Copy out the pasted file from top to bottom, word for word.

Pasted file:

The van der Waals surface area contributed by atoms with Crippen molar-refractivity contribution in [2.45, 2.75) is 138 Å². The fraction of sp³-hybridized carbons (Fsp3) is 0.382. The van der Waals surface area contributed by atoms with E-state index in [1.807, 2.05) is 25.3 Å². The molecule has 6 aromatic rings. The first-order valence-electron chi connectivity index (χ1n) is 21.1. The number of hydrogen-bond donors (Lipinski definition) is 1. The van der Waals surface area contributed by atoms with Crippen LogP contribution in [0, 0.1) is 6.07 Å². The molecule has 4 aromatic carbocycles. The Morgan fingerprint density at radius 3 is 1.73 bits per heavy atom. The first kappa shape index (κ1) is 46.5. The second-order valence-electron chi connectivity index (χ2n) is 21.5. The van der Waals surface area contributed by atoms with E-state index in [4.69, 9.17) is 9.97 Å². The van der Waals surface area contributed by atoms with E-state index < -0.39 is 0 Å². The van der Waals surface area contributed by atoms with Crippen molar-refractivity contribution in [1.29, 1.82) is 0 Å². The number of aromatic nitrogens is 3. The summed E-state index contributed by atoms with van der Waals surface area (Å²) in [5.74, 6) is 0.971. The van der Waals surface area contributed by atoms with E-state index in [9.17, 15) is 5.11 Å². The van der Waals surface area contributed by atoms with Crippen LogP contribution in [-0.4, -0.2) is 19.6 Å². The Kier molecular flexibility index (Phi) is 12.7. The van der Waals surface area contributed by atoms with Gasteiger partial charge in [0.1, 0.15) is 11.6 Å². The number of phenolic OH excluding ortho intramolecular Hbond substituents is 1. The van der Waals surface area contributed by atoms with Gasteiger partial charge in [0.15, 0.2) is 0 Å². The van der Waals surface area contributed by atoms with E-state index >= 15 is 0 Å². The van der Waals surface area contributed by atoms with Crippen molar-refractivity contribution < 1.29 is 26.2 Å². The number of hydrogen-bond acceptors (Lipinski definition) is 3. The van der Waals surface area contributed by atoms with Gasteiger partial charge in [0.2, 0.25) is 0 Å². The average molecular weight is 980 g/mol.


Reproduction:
The van der Waals surface area contributed by atoms with Crippen molar-refractivity contribution in [2.45, 2.75) is 138 Å². The fraction of sp³-hybridized carbons (Fsp3) is 0.382. The van der Waals surface area contributed by atoms with E-state index in [1.807, 2.05) is 25.3 Å². The molecule has 6 aromatic rings. The first-order valence-electron chi connectivity index (χ1n) is 21.1. The number of hydrogen-bond donors (Lipinski definition) is 1. The van der Waals surface area contributed by atoms with Crippen LogP contribution in [0, 0.1) is 6.07 Å². The molecule has 4 aromatic carbocycles. The Morgan fingerprint density at radius 3 is 1.73 bits per heavy atom. The first kappa shape index (κ1) is 46.5. The second-order valence-electron chi connectivity index (χ2n) is 21.5. The van der Waals surface area contributed by atoms with E-state index in [4.69, 9.17) is 9.97 Å². The van der Waals surface area contributed by atoms with E-state index < -0.39 is 0 Å². The van der Waals surface area contributed by atoms with Crippen molar-refractivity contribution in [1.29, 1.82) is 0 Å². The number of aromatic nitrogens is 3. The summed E-state index contributed by atoms with van der Waals surface area (Å²) in [5.74, 6) is 0.971. The van der Waals surface area contributed by atoms with E-state index in [9.17, 15) is 5.11 Å². The van der Waals surface area contributed by atoms with Crippen LogP contribution in [-0.4, -0.2) is 19.6 Å². The Kier molecular flexibility index (Phi) is 12.7. The van der Waals surface area contributed by atoms with Gasteiger partial charge in [0.1, 0.15) is 11.6 Å². The number of phenolic OH excluding ortho intramolecular Hbond substituents is 1. The van der Waals surface area contributed by atoms with Gasteiger partial charge in [0.15, 0.2) is 0 Å². The van der Waals surface area contributed by atoms with E-state index >= 15 is 0 Å². The van der Waals surface area contributed by atoms with Crippen molar-refractivity contribution < 1.29 is 26.2 Å². The number of hydrogen-bond acceptors (Lipinski definition) is 3. The van der Waals surface area contributed by atoms with Gasteiger partial charge in [0.2, 0.25) is 0 Å². The average molecular weight is 980 g/mol.